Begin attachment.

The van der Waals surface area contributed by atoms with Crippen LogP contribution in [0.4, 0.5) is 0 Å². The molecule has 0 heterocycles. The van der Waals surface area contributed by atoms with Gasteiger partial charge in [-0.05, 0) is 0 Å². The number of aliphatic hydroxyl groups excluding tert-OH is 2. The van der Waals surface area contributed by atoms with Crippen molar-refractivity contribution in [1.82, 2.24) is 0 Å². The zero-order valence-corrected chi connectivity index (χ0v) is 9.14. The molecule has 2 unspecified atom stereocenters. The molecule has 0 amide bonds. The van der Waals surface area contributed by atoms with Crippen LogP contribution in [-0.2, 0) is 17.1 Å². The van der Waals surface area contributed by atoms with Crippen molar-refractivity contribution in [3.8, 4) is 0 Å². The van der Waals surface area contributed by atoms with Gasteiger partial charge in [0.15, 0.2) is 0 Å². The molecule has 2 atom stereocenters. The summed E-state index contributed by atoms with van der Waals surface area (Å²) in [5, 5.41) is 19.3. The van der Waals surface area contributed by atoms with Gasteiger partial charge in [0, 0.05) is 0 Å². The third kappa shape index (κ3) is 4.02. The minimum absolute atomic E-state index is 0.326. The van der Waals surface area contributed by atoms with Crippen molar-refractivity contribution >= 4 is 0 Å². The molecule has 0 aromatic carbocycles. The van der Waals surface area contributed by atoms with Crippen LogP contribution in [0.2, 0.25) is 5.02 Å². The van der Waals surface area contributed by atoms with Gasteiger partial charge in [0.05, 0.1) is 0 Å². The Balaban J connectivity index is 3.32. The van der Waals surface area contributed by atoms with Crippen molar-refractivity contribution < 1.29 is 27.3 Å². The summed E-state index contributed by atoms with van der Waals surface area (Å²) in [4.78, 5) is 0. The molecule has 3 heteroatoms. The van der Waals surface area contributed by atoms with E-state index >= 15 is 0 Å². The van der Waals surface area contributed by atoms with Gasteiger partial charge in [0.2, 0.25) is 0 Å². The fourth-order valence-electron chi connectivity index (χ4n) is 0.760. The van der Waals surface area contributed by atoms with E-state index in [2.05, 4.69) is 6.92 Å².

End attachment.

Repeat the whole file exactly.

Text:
The van der Waals surface area contributed by atoms with Crippen LogP contribution in [0.4, 0.5) is 0 Å². The molecule has 0 heterocycles. The van der Waals surface area contributed by atoms with Gasteiger partial charge in [-0.05, 0) is 0 Å². The number of aliphatic hydroxyl groups excluding tert-OH is 2. The van der Waals surface area contributed by atoms with Crippen molar-refractivity contribution in [1.82, 2.24) is 0 Å². The zero-order valence-corrected chi connectivity index (χ0v) is 9.14. The molecule has 2 unspecified atom stereocenters. The molecule has 0 amide bonds. The van der Waals surface area contributed by atoms with Crippen LogP contribution in [-0.2, 0) is 17.1 Å². The van der Waals surface area contributed by atoms with Crippen molar-refractivity contribution in [3.8, 4) is 0 Å². The van der Waals surface area contributed by atoms with Gasteiger partial charge in [0.15, 0.2) is 0 Å². The molecule has 2 atom stereocenters. The summed E-state index contributed by atoms with van der Waals surface area (Å²) in [5, 5.41) is 19.3. The van der Waals surface area contributed by atoms with Gasteiger partial charge in [0, 0.05) is 0 Å². The third kappa shape index (κ3) is 4.02. The minimum absolute atomic E-state index is 0.326. The van der Waals surface area contributed by atoms with Crippen molar-refractivity contribution >= 4 is 0 Å². The molecule has 0 aromatic carbocycles. The van der Waals surface area contributed by atoms with Crippen LogP contribution in [0.2, 0.25) is 5.02 Å². The van der Waals surface area contributed by atoms with Gasteiger partial charge in [0.05, 0.1) is 0 Å². The Balaban J connectivity index is 3.32. The van der Waals surface area contributed by atoms with Crippen molar-refractivity contribution < 1.29 is 27.3 Å². The summed E-state index contributed by atoms with van der Waals surface area (Å²) in [4.78, 5) is 0. The molecule has 3 heteroatoms. The van der Waals surface area contributed by atoms with E-state index >= 15 is 0 Å². The van der Waals surface area contributed by atoms with Gasteiger partial charge in [0.2, 0.25) is 0 Å². The fourth-order valence-electron chi connectivity index (χ4n) is 0.760. The van der Waals surface area contributed by atoms with E-state index in [2.05, 4.69) is 6.92 Å².